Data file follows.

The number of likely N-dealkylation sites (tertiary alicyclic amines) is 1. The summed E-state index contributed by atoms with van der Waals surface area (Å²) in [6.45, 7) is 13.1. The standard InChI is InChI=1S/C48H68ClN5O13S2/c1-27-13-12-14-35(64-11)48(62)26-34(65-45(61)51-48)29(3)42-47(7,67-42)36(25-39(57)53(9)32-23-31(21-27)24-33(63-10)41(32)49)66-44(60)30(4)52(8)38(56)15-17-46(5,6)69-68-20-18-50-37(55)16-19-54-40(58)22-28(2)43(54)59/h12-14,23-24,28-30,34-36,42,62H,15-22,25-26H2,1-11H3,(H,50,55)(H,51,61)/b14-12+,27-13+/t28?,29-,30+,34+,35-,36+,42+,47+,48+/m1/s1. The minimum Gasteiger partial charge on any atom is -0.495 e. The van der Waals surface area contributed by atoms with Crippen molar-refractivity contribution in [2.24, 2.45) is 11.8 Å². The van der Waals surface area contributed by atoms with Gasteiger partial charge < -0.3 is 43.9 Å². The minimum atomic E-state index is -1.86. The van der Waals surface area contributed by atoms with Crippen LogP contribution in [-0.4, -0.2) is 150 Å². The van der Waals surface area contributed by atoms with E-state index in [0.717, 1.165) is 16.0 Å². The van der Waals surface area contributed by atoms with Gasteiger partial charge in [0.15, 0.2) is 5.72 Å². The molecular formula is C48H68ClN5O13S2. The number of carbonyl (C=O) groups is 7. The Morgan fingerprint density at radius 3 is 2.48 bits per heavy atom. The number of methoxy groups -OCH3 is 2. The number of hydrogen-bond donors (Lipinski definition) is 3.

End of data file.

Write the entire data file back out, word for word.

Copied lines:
The number of likely N-dealkylation sites (tertiary alicyclic amines) is 1. The summed E-state index contributed by atoms with van der Waals surface area (Å²) in [6.45, 7) is 13.1. The standard InChI is InChI=1S/C48H68ClN5O13S2/c1-27-13-12-14-35(64-11)48(62)26-34(65-45(61)51-48)29(3)42-47(7,67-42)36(25-39(57)53(9)32-23-31(21-27)24-33(63-10)41(32)49)66-44(60)30(4)52(8)38(56)15-17-46(5,6)69-68-20-18-50-37(55)16-19-54-40(58)22-28(2)43(54)59/h12-14,23-24,28-30,34-36,42,62H,15-22,25-26H2,1-11H3,(H,50,55)(H,51,61)/b14-12+,27-13+/t28?,29-,30+,34+,35-,36+,42+,47+,48+/m1/s1. The minimum Gasteiger partial charge on any atom is -0.495 e. The van der Waals surface area contributed by atoms with Crippen molar-refractivity contribution in [2.24, 2.45) is 11.8 Å². The van der Waals surface area contributed by atoms with Gasteiger partial charge < -0.3 is 43.9 Å². The minimum atomic E-state index is -1.86. The van der Waals surface area contributed by atoms with Crippen LogP contribution in [-0.4, -0.2) is 150 Å². The van der Waals surface area contributed by atoms with E-state index in [0.717, 1.165) is 16.0 Å². The van der Waals surface area contributed by atoms with Gasteiger partial charge in [0.15, 0.2) is 5.72 Å². The molecular formula is C48H68ClN5O13S2. The number of carbonyl (C=O) groups is 7. The Morgan fingerprint density at radius 3 is 2.48 bits per heavy atom. The number of methoxy groups -OCH3 is 2. The number of hydrogen-bond donors (Lipinski definition) is 3.